Kathi Martin

3D Simulations for the Two Sided Dress: Realizing Historic Fashion

Developments in complex 3D surface modeling have facilitated  CAD software for the physically-based simulation of clothes, readily adaptable to any body type and motion, which can construct complex ensembles and reproduce their dynamic movements with a striking degree of realism. Historic fashion collections no longer dress their garments on live bodies as to do so would stress and deteriorate these finite objects. An international team of fashion design, digital media and computer scientists are working together to create 3D simulations of selected holdings from the Drexel historic Costume Collection. This presentation addresses how creating these compelling 3D replicants can enhance the fashion experience and help the designer, scholar and student “consider the dressed body as subject in and object of, (the) two sided quality of dress.” (Tranberg Hansen, 2004, p. 372)

Historic fashion 3D simulations


Kathi Martin

Kathi investigating early “magic mirror” technology at the Hermés Museum, Seoul, South Korea.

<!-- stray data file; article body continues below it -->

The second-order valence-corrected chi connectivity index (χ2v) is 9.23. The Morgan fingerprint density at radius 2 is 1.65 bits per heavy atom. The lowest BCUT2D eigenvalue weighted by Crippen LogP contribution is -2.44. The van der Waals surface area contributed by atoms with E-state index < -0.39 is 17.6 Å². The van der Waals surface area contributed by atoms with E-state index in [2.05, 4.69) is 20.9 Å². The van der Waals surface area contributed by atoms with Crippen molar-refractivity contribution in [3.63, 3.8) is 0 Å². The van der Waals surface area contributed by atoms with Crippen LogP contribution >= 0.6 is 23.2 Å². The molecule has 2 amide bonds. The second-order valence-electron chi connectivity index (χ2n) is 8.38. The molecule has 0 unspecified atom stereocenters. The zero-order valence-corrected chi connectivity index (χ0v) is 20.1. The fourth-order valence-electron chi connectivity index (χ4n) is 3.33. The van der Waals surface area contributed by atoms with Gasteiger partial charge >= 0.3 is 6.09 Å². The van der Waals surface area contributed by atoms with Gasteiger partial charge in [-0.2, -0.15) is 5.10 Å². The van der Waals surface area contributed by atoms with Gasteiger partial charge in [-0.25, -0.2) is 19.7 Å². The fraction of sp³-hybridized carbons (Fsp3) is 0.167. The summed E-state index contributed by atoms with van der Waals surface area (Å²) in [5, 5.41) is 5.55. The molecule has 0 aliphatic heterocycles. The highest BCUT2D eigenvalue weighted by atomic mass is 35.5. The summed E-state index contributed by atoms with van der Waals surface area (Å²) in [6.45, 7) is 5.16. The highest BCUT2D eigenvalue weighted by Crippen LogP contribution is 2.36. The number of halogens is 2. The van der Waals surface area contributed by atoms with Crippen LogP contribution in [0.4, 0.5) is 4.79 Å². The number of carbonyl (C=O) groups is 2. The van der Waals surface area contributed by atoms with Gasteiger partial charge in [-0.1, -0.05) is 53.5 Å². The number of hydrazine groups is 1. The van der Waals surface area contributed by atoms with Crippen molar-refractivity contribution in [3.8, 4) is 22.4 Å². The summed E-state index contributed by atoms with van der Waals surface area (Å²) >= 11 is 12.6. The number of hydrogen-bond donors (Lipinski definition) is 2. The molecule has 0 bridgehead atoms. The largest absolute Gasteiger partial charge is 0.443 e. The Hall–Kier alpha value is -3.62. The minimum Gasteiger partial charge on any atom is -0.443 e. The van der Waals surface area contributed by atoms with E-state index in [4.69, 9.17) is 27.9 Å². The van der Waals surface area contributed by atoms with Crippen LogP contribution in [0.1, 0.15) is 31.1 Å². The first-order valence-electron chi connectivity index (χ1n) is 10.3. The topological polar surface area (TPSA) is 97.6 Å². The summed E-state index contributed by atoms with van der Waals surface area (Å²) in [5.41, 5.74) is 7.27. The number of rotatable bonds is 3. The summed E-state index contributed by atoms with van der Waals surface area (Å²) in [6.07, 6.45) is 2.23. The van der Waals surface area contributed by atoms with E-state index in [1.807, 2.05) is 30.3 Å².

Kathi Martin is an Associate Professor in and Director of the Graduate Fashion Program in the Product, Fashion, and Design & Merchandising Department in the Westphal College of Media Arts & Design, Drexel University, Philadelphia, PA, and Director of the Drexel Digital Museum Project: Historic Costume Collection, http://digimuse.cis.drexel.edu . She holds a BFA in Printmaking from the University of the Arts, Philadelphia, and an MSIS from the College of Information Science and Technology, Drexel University.  She teaches a variety of traditional fashion design and CAD courses and has many publications in multi-cultural, multi-discipline new technology for fashion design and historic fashion representation, thesauri for textiles and historic costume, and searchable online databases and quality image capture for collections websites. Since 2008 she has led the American representatives of an international team of fashion designers, and computer and information scientists researching virtual humans and their roles in fashion design and conservation of cultural heritage, under the direction of Dr. Hyeong-Seok Ko, Director of Graphics & Media Lab, Seoul National University. Before coming to Drexel University, she had her own fashion design company, Bobolocon, for 25 years, selling hand silk screened designer sportswear to Harvey Nichols, Henri Bendel, Barney’s, Neiman Marcus and other fine specialty stores in England and the United States.

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